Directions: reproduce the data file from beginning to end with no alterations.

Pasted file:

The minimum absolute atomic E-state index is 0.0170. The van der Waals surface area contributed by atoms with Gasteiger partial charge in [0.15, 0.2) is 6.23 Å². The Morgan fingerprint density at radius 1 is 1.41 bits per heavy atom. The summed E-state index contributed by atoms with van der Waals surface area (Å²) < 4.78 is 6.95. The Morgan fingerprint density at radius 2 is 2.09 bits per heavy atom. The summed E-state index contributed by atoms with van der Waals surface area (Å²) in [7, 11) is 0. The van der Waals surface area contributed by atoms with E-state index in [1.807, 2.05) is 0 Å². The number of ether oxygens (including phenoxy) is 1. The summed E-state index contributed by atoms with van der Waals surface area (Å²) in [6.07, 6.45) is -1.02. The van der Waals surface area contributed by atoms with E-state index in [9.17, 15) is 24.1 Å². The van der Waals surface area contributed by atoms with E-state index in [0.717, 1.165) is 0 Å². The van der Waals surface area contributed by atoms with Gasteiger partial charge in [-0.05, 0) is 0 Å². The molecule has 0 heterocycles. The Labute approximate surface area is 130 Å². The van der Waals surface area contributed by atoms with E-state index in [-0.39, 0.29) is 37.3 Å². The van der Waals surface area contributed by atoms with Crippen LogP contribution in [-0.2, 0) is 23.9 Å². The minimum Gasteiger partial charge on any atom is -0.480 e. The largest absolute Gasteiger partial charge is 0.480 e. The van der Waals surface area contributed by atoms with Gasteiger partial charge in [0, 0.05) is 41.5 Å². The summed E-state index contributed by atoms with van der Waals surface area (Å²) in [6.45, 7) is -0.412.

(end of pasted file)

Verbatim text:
The minimum absolute atomic E-state index is 0.0170. The van der Waals surface area contributed by atoms with Gasteiger partial charge in [0.15, 0.2) is 6.23 Å². The Morgan fingerprint density at radius 1 is 1.41 bits per heavy atom. The summed E-state index contributed by atoms with van der Waals surface area (Å²) < 4.78 is 6.95. The Morgan fingerprint density at radius 2 is 2.09 bits per heavy atom. The summed E-state index contributed by atoms with van der Waals surface area (Å²) in [7, 11) is 0. The van der Waals surface area contributed by atoms with E-state index in [1.807, 2.05) is 0 Å². The number of ether oxygens (including phenoxy) is 1. The summed E-state index contributed by atoms with van der Waals surface area (Å²) in [6.07, 6.45) is -1.02. The van der Waals surface area contributed by atoms with E-state index in [9.17, 15) is 24.1 Å². The van der Waals surface area contributed by atoms with E-state index in [0.717, 1.165) is 0 Å². The van der Waals surface area contributed by atoms with Gasteiger partial charge in [-0.05, 0) is 0 Å². The molecule has 0 heterocycles. The Labute approximate surface area is 130 Å². The van der Waals surface area contributed by atoms with E-state index in [-0.39, 0.29) is 37.3 Å². The van der Waals surface area contributed by atoms with Crippen LogP contribution in [-0.2, 0) is 23.9 Å². The minimum Gasteiger partial charge on any atom is -0.480 e. The largest absolute Gasteiger partial charge is 0.480 e. The van der Waals surface area contributed by atoms with Gasteiger partial charge in [0, 0.05) is 41.5 Å². The summed E-state index contributed by atoms with van der Waals surface area (Å²) in [6.45, 7) is -0.412.